4. Our kids, and our family, are free to pursue our interests. What if my daughter is really, really good at math? Well, I can incorporate that into our field trips, into our learning in unique ways. Our family likes road trips and history. We can, at any time, take a road trip to visit a monument or museum. What if my son is really interested in farms? We can take a period of time to study farms, maybe even take him to one. What if one of them loves art? What about music? Mechanics? Whatever interests pop up, whatever skills shine through, we can work with and incorporate into our learning.
  5. We can, at any time, if we believe it to be better for our kids and our family, put our kids into a private or public school.  Yes, I love homeschooling. Right now. Right now it is best for my kids. But I’ve learned over the years that what is best now can change later. Our lives may change. Our kids may change. And if that happens, we will enroll them in a school.

So, those are the reasons we believe homeschooling our children is the best option for now. A lot of thought and prayer went into this decision. Before having kids, I never would have guessed the amount of effort that goes into making decisions like this. How to educate our kids? How to feed our kids well and keep them healthy? How to foster kindness? How to discipline? These things don’t come naturally, at least not to me. Every parent has a lot of decision-making to do, and I know that we rarely do it lightly. All we can do is what we believe is best.

Top Four Uses for Writing Prompts

I have decided that starting this month, I will be posting little flash fiction pieces here and there. I think it will be good for me to take a step out of the writing process for my longer works and have a little bit of fun. So, I went in search of writing prompts. Why? Here are my top four reasons for using writing prompts instead of just winging it:

  1. Practice. I need to practice writing. The more I write the better at it I will get. It’s pretty simple. Not everything I write has to be top notch, publishable, or awesome. A lot of it will probably be pretty average, run of the mill, at least at first. But regularly putting up fiction pieces for others to read will, I think, help me in a lot of ways.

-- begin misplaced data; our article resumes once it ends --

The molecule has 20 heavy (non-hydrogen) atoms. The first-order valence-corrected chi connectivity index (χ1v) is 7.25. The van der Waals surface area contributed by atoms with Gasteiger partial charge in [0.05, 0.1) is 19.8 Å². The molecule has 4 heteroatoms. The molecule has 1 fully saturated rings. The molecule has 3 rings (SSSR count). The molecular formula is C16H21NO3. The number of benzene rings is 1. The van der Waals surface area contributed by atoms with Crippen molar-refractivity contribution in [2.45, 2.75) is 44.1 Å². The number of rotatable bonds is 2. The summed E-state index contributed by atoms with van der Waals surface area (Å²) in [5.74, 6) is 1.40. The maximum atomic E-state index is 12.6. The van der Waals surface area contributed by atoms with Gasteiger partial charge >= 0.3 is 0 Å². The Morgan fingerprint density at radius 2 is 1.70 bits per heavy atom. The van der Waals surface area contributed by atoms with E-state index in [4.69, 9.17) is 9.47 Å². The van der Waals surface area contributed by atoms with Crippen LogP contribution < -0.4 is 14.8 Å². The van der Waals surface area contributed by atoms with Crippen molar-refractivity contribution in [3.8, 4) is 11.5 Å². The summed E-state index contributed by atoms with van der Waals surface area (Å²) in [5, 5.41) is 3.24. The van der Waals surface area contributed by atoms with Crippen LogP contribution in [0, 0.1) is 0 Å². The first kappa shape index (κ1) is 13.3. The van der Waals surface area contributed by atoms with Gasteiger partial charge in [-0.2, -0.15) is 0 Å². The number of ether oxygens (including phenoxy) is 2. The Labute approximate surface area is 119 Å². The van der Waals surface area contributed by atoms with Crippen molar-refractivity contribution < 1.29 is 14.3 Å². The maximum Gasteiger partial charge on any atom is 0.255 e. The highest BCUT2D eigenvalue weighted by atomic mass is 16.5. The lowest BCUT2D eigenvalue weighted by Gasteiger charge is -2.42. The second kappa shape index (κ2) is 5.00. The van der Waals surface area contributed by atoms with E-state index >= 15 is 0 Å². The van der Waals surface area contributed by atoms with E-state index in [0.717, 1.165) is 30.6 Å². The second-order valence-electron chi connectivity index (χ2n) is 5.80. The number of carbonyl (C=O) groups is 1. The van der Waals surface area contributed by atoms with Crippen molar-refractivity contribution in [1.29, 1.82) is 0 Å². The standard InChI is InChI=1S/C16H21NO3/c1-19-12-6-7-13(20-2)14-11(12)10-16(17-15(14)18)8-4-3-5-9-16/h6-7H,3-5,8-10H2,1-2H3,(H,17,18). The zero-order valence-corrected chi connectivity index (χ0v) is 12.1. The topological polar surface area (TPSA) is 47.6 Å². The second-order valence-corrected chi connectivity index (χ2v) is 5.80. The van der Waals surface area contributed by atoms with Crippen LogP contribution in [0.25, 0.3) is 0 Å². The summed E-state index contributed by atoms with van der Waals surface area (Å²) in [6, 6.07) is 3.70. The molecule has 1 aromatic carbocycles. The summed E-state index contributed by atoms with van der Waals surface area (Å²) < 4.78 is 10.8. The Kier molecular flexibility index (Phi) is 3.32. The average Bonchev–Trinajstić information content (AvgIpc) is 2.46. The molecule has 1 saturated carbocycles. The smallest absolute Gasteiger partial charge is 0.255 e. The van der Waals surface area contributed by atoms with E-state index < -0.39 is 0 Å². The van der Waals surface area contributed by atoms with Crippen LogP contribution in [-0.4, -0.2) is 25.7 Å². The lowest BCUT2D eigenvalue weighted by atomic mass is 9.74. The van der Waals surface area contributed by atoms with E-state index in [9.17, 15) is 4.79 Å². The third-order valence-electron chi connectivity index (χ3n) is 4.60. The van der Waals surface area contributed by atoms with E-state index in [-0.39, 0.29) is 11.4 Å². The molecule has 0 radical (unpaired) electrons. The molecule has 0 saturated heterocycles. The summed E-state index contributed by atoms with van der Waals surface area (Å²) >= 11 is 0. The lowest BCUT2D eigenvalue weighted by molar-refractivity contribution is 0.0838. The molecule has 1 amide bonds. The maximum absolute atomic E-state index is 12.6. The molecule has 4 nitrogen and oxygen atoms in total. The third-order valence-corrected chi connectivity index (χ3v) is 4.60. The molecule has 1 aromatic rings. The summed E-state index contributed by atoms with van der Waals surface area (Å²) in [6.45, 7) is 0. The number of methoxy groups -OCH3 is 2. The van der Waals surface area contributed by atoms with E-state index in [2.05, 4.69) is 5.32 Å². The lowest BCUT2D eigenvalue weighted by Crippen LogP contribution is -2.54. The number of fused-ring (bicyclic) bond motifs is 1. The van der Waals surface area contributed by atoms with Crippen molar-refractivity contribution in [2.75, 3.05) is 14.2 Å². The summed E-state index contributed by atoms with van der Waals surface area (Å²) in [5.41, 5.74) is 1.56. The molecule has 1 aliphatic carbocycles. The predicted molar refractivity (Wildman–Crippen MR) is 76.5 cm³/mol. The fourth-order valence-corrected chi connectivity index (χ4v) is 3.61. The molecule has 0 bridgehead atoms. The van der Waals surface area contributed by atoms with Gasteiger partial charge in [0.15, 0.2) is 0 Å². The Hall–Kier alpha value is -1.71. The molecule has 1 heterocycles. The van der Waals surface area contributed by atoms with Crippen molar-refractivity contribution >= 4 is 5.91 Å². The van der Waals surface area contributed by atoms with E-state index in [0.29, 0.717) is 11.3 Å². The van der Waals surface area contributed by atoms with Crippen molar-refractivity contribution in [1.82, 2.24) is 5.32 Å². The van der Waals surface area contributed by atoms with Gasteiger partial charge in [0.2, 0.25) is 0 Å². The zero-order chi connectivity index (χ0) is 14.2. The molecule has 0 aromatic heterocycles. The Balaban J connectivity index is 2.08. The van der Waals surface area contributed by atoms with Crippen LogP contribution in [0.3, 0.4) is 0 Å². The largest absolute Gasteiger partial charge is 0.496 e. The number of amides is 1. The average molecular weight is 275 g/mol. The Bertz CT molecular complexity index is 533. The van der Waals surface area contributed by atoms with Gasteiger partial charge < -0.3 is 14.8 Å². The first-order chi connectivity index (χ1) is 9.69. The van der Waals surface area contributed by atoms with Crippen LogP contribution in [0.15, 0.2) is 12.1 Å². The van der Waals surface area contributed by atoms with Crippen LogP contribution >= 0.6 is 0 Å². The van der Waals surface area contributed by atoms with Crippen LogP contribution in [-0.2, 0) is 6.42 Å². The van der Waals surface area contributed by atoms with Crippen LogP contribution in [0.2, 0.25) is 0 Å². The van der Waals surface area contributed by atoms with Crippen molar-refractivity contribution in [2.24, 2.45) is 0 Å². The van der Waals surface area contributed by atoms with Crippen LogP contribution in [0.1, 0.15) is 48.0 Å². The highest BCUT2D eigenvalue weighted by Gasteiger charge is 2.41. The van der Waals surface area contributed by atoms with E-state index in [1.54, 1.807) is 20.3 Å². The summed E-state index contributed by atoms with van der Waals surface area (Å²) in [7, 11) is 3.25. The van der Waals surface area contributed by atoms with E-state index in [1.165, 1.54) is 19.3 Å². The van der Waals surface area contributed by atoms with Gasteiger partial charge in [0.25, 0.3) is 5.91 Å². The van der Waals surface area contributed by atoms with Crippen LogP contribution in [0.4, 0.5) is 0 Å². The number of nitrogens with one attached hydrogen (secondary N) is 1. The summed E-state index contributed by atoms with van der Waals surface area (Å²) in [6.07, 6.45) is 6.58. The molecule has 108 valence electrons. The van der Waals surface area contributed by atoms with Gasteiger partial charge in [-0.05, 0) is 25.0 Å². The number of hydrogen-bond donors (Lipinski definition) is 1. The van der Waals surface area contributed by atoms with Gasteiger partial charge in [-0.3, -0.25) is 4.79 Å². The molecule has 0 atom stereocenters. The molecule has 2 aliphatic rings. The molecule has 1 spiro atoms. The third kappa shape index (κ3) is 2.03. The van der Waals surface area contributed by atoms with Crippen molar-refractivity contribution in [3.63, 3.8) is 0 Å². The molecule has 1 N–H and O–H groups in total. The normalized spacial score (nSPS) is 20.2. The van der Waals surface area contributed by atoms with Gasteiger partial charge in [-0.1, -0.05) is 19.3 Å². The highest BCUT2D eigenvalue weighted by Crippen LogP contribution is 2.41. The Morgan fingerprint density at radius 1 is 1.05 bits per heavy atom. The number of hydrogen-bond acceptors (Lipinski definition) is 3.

2. Writing prompts give me ideas of which I would never consider. Using other people’s ideas to inspire my own helps me to learn to think outside my own little box. I write out of my own experiences and out of the experiences of others I have seen play out second hand. Writing prompts that come from people living differently than me, with different thought processes and experiences, is a great way for me to consider stories that wouldn’t have even crossed my mind otherwise.
  3. The opportunity to write something different. I have never tried to write a mystery or a thriller or an urban fantasy. But using writing prompts may give me the opportunity to try my hand at a different genre or subgenre. Writing out of my comfort zone will help me to grow and develop as a writer.
  4. No pressure, just fun! Writing using writing prompts for me carries less pressure. I’m not going to submit these stories anywhere (unless, I guess, something really awesome comes out) except for maybe this blog. I’m not in it for any other reason than to learn and to have fun. Sometimes writers like me get pulled into finishing a book or finishing a short story and looses a bit of the fun that can come through writing.

Here are a few websites I found that have great writing prompts:

www.writersdigest.com/prompts

www.creative-writing-now.com/story-starters.html

www.workingwritersclub.com/creative-writing-prompts/

Health Problems Killed My Good Habits

For over a year, I knew something wasn’t quite right. I ignored it as long as I could, hoping it would go away. Then, about 8 months ago, I began seeking medical help when what had been annoying became increasingly painful. After lots of tests and a very uncomfortable internal ultrasound and lots of questions and tracking when the pain increased and decreased, I was told that I had Endimetriosis. For those of you who don’t know what that is, I’ll try to sum it up for you. Basically, the tissue that normally grows on the inside of the uterus begins to grow outside of the uterus and all over the pelvic region–on ovaries, bowels, etc. Sometimes it spreads higher. The tissue grows, thickens, breaks down and bleeds throughout the menstrual cycle. It hurts. During the worst of it, I was spending three weeks out of the month practically useless. I could barely walk for the pain, and once I was given painkillers, I would spend my days in pain until my husband could come home at which point I would take the painkiller and sleep for the rest of the evening. My husband even worked from home several days during that period of time because I was in such an enormous amount of pain, I couldn’t get out of bed.